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Exploiting Data Geometry Using Semi-Supervised and Active Learning

Event Date: May 11, 2009
Speaker: Dr Aarti Singh
Speaker Affiliation: Princeton University,
Department of Mathematics
Sponsor: ECE Faculty Candidate
Time: 9:30 AM
Location: MSEE 239
Contact Name: Host: Professor Avi Kak
With the advent of sophisticated data collection technologies and our
need to understand increasingly intricate and diverse networked systems,
we are witnessing an explosion in both the amount and complexity of
data. Despite the apparent high dimensionality of data, in many problems
the underlying physics of the data-generating system limits the degrees
of freedom and endows the data with a hidden lower dimensional geometry.
In this talk, I will describe how machine learning techniques can be
used to exploit data geometry in science and engineering applications,
ranging from the Internet and wireless networks to biomedical imaging.
In particular, I will focus on semi-supervised and active learning that
capitalize on the abundance of unlabeled data to enable efficient
inference using minimal labeled/annotated training samples. 

In the semi-supervised learning framework, we have access to a large
amount of unlabeled data and a random small subset of the data is
labeled. It is well accepted that unlabeled data can facilitate
inference if there is a link between unlabeled data geometry and the
target function of the inference task.  For example, the target function
may be smooth on data clusters or along the data manifold.  However,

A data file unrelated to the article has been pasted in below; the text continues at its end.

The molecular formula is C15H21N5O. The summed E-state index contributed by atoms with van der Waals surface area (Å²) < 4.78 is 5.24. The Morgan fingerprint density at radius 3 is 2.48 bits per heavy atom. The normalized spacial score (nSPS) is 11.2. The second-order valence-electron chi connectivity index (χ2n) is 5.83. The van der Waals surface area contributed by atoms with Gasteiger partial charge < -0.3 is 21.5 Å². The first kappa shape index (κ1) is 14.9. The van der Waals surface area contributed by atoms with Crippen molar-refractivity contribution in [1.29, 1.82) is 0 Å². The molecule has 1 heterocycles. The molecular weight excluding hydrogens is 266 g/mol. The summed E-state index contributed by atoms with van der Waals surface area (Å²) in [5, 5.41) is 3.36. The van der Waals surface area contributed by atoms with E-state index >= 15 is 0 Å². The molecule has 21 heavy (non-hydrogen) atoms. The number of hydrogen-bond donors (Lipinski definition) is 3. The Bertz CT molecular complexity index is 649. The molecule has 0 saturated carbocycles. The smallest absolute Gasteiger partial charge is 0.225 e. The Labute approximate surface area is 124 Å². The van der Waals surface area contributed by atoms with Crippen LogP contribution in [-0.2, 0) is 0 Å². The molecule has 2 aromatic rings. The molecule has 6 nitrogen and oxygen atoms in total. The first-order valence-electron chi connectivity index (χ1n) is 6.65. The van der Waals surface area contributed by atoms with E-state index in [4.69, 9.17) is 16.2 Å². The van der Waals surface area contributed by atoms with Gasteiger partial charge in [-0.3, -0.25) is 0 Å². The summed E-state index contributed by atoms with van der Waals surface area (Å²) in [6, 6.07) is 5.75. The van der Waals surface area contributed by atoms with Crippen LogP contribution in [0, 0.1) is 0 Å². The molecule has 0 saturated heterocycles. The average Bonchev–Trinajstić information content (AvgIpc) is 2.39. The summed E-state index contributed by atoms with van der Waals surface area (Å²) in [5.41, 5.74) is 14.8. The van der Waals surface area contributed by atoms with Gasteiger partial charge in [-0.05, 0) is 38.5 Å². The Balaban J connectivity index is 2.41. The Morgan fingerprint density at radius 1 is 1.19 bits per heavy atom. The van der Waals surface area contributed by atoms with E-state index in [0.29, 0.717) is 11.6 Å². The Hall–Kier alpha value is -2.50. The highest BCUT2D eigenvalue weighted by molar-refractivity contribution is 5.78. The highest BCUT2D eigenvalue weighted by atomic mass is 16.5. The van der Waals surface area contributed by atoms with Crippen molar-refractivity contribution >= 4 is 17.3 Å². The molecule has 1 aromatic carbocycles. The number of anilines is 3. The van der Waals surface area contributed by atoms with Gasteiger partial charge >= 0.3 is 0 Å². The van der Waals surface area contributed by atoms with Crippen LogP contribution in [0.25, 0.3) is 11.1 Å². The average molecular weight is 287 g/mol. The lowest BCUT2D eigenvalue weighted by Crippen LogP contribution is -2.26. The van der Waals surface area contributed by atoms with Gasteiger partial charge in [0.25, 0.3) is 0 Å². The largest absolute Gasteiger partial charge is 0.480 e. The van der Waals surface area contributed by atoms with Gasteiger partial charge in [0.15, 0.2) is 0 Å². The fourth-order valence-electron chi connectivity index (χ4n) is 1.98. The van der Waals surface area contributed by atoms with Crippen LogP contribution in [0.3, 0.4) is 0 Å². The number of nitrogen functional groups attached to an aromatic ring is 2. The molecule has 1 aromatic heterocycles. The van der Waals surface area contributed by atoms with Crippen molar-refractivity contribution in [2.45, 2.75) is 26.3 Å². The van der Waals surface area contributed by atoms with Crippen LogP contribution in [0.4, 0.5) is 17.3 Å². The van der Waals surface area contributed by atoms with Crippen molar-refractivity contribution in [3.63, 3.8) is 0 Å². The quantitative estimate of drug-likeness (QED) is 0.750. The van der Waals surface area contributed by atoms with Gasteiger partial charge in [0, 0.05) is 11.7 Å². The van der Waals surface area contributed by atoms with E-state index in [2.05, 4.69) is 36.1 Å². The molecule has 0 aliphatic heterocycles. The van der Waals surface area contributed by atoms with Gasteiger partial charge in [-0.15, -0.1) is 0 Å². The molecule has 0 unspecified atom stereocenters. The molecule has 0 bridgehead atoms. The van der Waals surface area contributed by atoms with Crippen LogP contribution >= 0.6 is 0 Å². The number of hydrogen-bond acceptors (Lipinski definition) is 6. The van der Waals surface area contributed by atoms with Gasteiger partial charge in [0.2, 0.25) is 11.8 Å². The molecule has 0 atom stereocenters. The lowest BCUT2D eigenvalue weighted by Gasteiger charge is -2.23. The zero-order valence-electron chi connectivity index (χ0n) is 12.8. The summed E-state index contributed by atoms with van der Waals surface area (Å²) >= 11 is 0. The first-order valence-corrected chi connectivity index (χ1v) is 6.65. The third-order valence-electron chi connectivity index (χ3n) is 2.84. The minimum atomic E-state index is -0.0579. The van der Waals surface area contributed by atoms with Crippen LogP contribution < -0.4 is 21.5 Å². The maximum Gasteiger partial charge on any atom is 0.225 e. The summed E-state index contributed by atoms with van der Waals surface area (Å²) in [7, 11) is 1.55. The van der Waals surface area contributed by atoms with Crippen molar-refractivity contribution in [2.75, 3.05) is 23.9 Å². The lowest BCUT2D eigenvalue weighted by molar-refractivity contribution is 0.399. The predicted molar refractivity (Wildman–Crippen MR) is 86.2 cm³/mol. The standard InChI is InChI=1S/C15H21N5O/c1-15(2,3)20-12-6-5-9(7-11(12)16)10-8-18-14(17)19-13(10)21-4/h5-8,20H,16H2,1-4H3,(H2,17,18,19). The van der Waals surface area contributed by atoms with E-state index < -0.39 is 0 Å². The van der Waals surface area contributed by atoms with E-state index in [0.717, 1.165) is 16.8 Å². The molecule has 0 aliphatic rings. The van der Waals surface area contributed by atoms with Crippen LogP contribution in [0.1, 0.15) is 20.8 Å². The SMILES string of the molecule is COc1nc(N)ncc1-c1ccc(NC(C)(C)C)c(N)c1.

recent attempts to characterize the amount of improvement possible when
such links exist have provided incomplete, and sometimes contradictory,
explanations of the benefits of using unlabeled data. My work bridges
the gap between these seemingly conflicting views using a novel minimax
framework based on finite sample bounds. The results quantify both the
amount of improvement possible using unlabeled data as well as the
relative value of unlabeled data.  Moreover, the theory suggests a new
algorithmic approach to semi-supervised learning capable of adapting to
a wide range of data geometries. 

Active learning is a sequential feedback-driven process where we have
access to a large amount of unlabeled data from which we can select
examples for labeling. Labels are requested for unlabeled examples that
are predicted to have very informative labels, based on previously
gathered labeled and unlabeled data. If the target function of the
inference task has low-dimensional geometry, then active learning can
facilitate inference from few labeled examples. I will discuss an active
learning approach to designing fast and accurate spatial survey paths
for mobile sensors, and the resulting improvement in accuracy vs latency


Aarti Singh received her BE in Electronics and Communication Engineering
from Delhi University, India in 2001. She received her MS and PhD in
Electrical and Computer Engineering from the University of Wisconsin –
Madison in 2003 and 2008, respectively. Currently, she is a postdoctoral
research associate at the Program in Applied and Computational Math at
Princeton University. Her research interests lie at the intersection of
statistical signal processing and machine learning with applications to
wireless and sensor networks, Internet data analysis and biomedical imaging.